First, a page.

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Dinklage deservedly gets all the press, but Alfie Allen and the guy who plays Balon quietly delivered one of the best pieces of acting in the show so far last night (They were helped by amazing camerawork as well).

I agree. Alfie Allen is killing it.

I love Balon's line from last episode "Or did you buy it to match your fine clothes?" He says it with such awesomely dripping condescension.

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I'm surprised they didn't finish the episode with a cliffhanger where the priest drowns Theon. Only to have him cough and wake up in the next episode as a true drowned Iron born.

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I'm surprised they didn't finish the episode with a cliffhanger where the priest drowns Theon. Only to have him cough and wake up in the next episode as a true drowned Iron born.

I guess they decided not to deviate from the book on this one. While yes that would have made one heck of a cliffhanger (and as different as last week's with Jon Snow and Craster was from the books too).

I'm actually glad they didn't. I think the way they did it with the consecration by pouring sea water over his head (as was in the books) was much more symbolic, plus it gave Alfie Allan a chance to really shine with non verbal emotion the way he did. You could just see in his upturned face how determined and desperate he was at that moment to prove his loyalty. It sets the stage perfectly for the future travesties he undertakes.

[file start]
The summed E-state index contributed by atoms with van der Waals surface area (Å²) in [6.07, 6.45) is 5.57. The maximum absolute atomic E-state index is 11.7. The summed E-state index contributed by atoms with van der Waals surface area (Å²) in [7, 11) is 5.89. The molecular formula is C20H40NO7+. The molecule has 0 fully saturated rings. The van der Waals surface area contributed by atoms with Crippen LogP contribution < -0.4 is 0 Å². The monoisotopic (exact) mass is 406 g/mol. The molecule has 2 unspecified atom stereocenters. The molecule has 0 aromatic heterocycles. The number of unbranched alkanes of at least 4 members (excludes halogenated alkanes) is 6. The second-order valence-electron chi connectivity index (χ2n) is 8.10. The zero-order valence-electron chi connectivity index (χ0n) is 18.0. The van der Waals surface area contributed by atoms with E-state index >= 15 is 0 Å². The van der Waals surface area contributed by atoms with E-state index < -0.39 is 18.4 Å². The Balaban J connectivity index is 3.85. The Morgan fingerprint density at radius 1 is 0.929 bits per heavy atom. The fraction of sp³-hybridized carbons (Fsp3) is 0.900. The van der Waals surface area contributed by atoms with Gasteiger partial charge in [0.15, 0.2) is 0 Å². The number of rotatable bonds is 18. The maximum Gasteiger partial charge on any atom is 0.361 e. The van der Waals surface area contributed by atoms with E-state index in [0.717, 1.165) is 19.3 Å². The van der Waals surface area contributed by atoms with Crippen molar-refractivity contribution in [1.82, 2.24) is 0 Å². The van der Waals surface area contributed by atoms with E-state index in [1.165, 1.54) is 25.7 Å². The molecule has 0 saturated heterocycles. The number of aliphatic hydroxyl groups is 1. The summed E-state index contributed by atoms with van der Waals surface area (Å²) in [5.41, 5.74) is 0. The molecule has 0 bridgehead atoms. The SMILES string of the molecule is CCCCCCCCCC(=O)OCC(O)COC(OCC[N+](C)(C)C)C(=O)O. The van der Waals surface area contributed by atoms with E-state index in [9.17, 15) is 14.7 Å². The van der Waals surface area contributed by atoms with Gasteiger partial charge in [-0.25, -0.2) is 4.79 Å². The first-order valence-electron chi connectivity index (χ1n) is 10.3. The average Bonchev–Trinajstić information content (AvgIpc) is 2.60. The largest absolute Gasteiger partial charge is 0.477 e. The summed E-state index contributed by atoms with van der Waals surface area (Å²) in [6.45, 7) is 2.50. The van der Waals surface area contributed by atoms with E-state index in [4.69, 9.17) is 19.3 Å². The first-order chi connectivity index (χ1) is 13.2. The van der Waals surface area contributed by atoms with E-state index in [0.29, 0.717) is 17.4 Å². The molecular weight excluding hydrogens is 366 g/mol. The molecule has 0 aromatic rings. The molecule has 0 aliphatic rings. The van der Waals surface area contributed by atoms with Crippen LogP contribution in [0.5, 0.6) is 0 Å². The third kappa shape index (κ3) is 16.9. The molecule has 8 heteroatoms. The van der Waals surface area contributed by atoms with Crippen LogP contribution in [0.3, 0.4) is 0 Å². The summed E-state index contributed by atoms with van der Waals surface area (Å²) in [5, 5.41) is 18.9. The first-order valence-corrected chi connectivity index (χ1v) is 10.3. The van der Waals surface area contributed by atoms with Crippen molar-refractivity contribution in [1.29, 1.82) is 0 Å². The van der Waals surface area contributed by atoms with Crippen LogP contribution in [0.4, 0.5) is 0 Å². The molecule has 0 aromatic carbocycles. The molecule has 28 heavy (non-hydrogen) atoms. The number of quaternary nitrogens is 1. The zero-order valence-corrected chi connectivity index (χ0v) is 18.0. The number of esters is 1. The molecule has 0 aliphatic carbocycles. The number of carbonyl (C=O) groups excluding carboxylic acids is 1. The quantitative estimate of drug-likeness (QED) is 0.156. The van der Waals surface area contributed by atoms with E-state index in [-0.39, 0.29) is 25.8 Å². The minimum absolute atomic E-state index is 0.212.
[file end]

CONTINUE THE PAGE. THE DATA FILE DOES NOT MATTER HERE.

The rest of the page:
I don't think a dramatic drowning scene would have done that as well.

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Well, I dont even know if Moat Cailin will still exist in the show, so...

Moat Cailin was mentioned as well as several other key areas in the last episode. Mentioned and featured are separate things to be sure but even if they cut characters out of the show they aren't cutting out parts of the world.

I know this. But, it still doesn't address the poor of the Pyke. They haven't anything to trade that sustains their society.